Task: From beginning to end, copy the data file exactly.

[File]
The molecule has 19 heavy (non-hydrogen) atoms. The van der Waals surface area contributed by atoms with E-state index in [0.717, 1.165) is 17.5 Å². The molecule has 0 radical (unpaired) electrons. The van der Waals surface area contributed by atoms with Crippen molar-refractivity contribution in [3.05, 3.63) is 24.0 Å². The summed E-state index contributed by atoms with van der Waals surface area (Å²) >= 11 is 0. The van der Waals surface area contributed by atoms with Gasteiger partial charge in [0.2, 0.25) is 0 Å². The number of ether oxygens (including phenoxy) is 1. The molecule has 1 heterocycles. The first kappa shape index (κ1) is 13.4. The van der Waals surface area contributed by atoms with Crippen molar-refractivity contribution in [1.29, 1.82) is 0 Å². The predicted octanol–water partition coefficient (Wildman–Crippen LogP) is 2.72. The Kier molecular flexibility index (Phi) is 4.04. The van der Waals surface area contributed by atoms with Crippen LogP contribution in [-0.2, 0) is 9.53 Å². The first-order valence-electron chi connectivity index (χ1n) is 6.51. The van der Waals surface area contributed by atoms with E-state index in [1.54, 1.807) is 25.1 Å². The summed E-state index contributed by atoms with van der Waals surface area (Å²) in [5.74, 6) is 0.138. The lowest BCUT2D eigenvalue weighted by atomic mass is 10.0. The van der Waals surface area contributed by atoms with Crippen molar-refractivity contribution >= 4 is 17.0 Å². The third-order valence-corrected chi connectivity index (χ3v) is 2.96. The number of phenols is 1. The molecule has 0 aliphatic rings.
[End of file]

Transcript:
The molecule has 19 heavy (non-hydrogen) atoms. The van der Waals surface area contributed by atoms with E-state index in [0.717, 1.165) is 17.5 Å². The molecule has 0 radical (unpaired) electrons. The van der Waals surface area contributed by atoms with Crippen molar-refractivity contribution in [3.05, 3.63) is 24.0 Å². The summed E-state index contributed by atoms with van der Waals surface area (Å²) >= 11 is 0. The van der Waals surface area contributed by atoms with Gasteiger partial charge in [0.2, 0.25) is 0 Å². The number of ether oxygens (including phenoxy) is 1. The molecule has 1 heterocycles. The first kappa shape index (κ1) is 13.4. The van der Waals surface area contributed by atoms with Crippen molar-refractivity contribution in [1.29, 1.82) is 0 Å². The predicted octanol–water partition coefficient (Wildman–Crippen LogP) is 2.72. The Kier molecular flexibility index (Phi) is 4.04. The van der Waals surface area contributed by atoms with Crippen LogP contribution in [-0.2, 0) is 9.53 Å². The first-order valence-electron chi connectivity index (χ1n) is 6.51. The van der Waals surface area contributed by atoms with E-state index in [1.54, 1.807) is 25.1 Å². The summed E-state index contributed by atoms with van der Waals surface area (Å²) in [5.74, 6) is 0.138. The lowest BCUT2D eigenvalue weighted by atomic mass is 10.0. The van der Waals surface area contributed by atoms with Crippen molar-refractivity contribution >= 4 is 17.0 Å². The third-order valence-corrected chi connectivity index (χ3v) is 2.96. The number of phenols is 1. The molecule has 0 aliphatic rings.